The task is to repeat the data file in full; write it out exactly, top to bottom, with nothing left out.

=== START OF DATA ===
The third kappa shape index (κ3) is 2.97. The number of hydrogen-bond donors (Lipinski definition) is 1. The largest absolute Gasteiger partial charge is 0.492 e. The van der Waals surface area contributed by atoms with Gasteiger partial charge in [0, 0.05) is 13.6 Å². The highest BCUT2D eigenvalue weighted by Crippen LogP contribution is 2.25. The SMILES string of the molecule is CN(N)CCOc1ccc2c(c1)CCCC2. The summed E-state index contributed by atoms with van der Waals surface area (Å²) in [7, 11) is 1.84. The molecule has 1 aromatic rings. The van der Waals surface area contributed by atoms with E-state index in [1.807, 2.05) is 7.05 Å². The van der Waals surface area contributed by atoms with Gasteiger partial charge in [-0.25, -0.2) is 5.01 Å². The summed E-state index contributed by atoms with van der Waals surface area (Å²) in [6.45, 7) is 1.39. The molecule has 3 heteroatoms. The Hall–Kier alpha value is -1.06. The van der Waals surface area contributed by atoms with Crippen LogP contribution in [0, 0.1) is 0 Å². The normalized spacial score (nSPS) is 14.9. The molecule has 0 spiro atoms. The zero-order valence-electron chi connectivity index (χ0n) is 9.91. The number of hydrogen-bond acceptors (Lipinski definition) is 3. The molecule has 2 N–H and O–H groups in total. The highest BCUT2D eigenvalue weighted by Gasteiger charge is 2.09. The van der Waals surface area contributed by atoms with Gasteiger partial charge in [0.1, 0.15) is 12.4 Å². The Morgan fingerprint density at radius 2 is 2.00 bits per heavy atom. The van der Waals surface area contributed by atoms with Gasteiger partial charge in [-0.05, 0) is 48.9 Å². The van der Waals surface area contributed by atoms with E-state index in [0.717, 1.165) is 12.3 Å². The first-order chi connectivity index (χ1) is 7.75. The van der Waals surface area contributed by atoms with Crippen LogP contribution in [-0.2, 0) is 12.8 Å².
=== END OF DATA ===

The third kappa shape index (κ3) is 2.97. The number of hydrogen-bond donors (Lipinski definition) is 1. The largest absolute Gasteiger partial charge is 0.492 e. The van der Waals surface area contributed by atoms with Gasteiger partial charge in [0, 0.05) is 13.6 Å². The highest BCUT2D eigenvalue weighted by Crippen LogP contribution is 2.25. The SMILES string of the molecule is CN(N)CCOc1ccc2c(c1)CCCC2. The summed E-state index contributed by atoms with van der Waals surface area (Å²) in [7, 11) is 1.84. The molecule has 1 aromatic rings. The van der Waals surface area contributed by atoms with E-state index in [1.807, 2.05) is 7.05 Å². The van der Waals surface area contributed by atoms with Gasteiger partial charge in [-0.25, -0.2) is 5.01 Å². The summed E-state index contributed by atoms with van der Waals surface area (Å²) in [6.45, 7) is 1.39. The molecule has 3 heteroatoms. The Hall–Kier alpha value is -1.06. The van der Waals surface area contributed by atoms with Crippen LogP contribution in [0, 0.1) is 0 Å². The normalized spacial score (nSPS) is 14.9. The molecule has 0 spiro atoms. The zero-order valence-electron chi connectivity index (χ0n) is 9.91. The number of hydrogen-bond acceptors (Lipinski definition) is 3. The molecule has 2 N–H and O–H groups in total. The highest BCUT2D eigenvalue weighted by Gasteiger charge is 2.09. The van der Waals surface area contributed by atoms with Gasteiger partial charge in [0.1, 0.15) is 12.4 Å². The Morgan fingerprint density at radius 2 is 2.00 bits per heavy atom. The van der Waals surface area contributed by atoms with Gasteiger partial charge in [-0.05, 0) is 48.9 Å². The van der Waals surface area contributed by atoms with E-state index in [0.717, 1.165) is 12.3 Å². The first-order chi connectivity index (χ1) is 7.75. The van der Waals surface area contributed by atoms with Crippen LogP contribution in [-0.2, 0) is 12.8 Å².